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East County News Service

November 18, 2014 (San Diego)--First Lady Michelle Obama gave a video welcoming message at a White House-sponsored conference designed to help high school counselors motivate more students to get college degrees.  A similar event was recently held at Harvard University.

The First Lady told those present, “I know that if we truly want to help our young people reach their college dreams, we need to support our school counselors. Our young people have so much potential, and they need someone in their lives who (believe) in them, and who can show them the steps they need to take to get to college.”

About 600 counselors and other educators from 30 states participated in the conference, including some who watched a video remotely, Times of San Diego reported.

President Barack Obama recently rolled out a plan to help reduce student debt and remove barriers to higher education.  Other conference speakers included representatives of the White House’s College Opportunity Agenda and the First Lady’s Reach Higher Initiative as well as representatives from the U.S. Department of Education.

The Reach Higher initiative is the First Lady's effort to inspire every student in America to take charge of their future by completing their education past high school, whether at a professional training program, a community college, or a four-year college or university.

The  White House College Opportunity Agenda is a 100-point program that strives to help students, especially those from low-income households, attain higher education. Without college, a child born in the bottom economic quintile has only a 5 percent chance of making it to the top quintile. However, the chance of making it to the top nearly quadruples with a college degree – creating a nearly equal chance of making it to the top quintile as staying in the bottom quintile. Yet only 9 percent of those born in the bottom quartile attain a bachelor’s degree by age 25, compared to 54 percent in the top quartile.  According to the White House, improving college success is one of the most powerful tools to increase economic mobility and reduce inequality.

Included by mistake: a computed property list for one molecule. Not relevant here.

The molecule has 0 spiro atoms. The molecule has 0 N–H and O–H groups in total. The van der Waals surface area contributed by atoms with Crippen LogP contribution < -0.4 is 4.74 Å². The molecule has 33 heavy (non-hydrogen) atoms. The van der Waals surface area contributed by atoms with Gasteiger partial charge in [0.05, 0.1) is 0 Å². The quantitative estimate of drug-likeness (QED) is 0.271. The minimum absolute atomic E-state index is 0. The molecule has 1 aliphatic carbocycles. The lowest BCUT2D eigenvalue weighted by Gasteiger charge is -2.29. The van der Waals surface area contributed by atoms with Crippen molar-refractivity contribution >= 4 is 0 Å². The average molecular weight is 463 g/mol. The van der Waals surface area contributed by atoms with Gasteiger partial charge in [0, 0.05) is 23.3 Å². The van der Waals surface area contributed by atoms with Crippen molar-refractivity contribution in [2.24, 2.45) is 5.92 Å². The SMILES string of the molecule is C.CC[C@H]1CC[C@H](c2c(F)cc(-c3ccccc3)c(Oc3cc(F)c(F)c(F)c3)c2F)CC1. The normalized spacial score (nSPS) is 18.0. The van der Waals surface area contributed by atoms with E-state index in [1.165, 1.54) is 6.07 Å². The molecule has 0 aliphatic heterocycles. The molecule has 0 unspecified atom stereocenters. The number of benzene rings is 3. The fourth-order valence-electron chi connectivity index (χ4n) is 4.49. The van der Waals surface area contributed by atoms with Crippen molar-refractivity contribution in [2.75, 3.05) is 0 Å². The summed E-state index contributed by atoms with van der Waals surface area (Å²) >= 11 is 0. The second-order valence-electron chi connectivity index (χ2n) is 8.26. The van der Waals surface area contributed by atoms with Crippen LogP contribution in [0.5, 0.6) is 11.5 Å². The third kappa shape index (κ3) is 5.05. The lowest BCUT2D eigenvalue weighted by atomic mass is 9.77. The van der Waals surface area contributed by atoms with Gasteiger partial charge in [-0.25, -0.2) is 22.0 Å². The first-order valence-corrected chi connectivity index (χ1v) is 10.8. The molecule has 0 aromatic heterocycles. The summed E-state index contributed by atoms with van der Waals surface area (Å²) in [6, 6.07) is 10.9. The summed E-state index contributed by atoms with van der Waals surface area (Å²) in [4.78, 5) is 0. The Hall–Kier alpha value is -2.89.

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not everyone needs a higher education than high school, especially in a four-year expensive college, and that ought to be recognized especially since the US administrations have exported so many good jobs, and most of the new jobs which are left are in the service sector where with a little drive and ingenuity high school students might do quite well and not be burdened with a high debt for years. Creativity and initiative often trumps a higher education but too often they are stifled by a one-size-fits-all life-model which marginalizes those who, for one example, just can't deal with algebra.